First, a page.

C.Kairouz Architects has designed a home in Melbourne’s Northcote that balances the dynamic of old and new both visually and functionally, alluding to a home of two halves.
The main challenge set by the owner was to transform the dilapidated-yet-characterful art deco house and create a modern family home with a ‘wow factor’, large enough to have three bedrooms and two living rooms with additional storage. Capturing light in a south-facing block in Melbourne also elicited its own challenges.
The architects utilised the generous space in the backyard and built an extension, transforming the traditional backyard into a modern one with multiple breakaway courtyards situated in different parts.
Blending the old with the new meant reviving the front of the house and incorporating a modern back. The quiet, private areas of the home are located at the front, where C.Kairouz Architects restored the existing Tasmanian oak timber flooring and revived the original ceiling rosettes with a modern, clean white.
The floorplan naturally encourages people to move through the space into the open living and entertaining area at the back. Materials selections change from warm and luxurious to bold and sleek with a slight industrial undertone, with inspirations drawn from the immediate context of Northcote.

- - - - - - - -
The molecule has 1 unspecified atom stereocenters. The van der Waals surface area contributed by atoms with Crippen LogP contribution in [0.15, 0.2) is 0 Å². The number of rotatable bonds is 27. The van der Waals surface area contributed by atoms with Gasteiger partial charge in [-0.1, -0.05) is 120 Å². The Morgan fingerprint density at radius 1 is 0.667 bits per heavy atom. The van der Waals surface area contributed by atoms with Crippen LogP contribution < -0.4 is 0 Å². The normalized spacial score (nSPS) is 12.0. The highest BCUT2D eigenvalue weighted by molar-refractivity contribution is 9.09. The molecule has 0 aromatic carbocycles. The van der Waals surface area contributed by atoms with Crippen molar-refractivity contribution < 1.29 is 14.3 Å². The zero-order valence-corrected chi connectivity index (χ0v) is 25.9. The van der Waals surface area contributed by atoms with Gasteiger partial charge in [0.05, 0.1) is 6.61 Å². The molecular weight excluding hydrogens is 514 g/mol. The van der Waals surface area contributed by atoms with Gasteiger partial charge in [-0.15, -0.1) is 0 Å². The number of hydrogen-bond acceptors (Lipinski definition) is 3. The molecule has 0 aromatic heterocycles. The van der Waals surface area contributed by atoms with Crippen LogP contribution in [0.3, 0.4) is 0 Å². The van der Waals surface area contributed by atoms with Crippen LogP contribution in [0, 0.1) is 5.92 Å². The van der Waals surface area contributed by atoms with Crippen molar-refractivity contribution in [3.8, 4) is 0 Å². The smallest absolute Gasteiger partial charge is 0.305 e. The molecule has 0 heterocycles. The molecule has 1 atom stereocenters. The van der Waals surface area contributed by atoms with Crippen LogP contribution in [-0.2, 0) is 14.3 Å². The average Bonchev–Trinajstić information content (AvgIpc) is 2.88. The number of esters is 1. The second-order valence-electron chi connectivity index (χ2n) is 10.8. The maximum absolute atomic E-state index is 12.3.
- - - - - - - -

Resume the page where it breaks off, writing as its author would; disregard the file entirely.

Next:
“It was decided that the perfect vessel for the journey between the old and the new would be a walk bridge, creating an impactful transition between the spaces,” says Chahid Kairouz, managing director of C.Kairouz Architects.
“Made solely of steel and glass, it was strategically built to capture as much sun as possible on the south-facing block, acting as the catalyst into the new part of the home. The end of the walk bridge is met with a large open entertainment area where form breaks down into a single open space.
“With an angled ceiling, the room is surrounded in windows that accentuate the height and allow the northern sun to penetrate. The feature concrete floor captures the eye with its industrial vibe and facilitates a passive heating and cooling system; it warms up under direct sunlight during the day, only to slowly emit the heat in the colder Melbourne evenings.”
In one corner is a statement black kitchen, clad in metal-look cabinetry and topped with Calacatta Oro marble and bluestone benchtops. The oversized kitchen island features a cantilevered benchtop for additional width encouraging its practical use as a sit-down bar, buffet server or conversation space.
The rear of the room is separated by a concrete block, topped with a bespoke television unit with full 360-degree rotation, meaning that the television becomes highly convenient and practical as it can be viewed from any area of the room.
On the back of the unit is a mirror, further emphasising the juxtaposing theme of the house, capturing different reflections of the living space depending on its orientation, and the orientation of the viewer.
Photography by Peter Clarke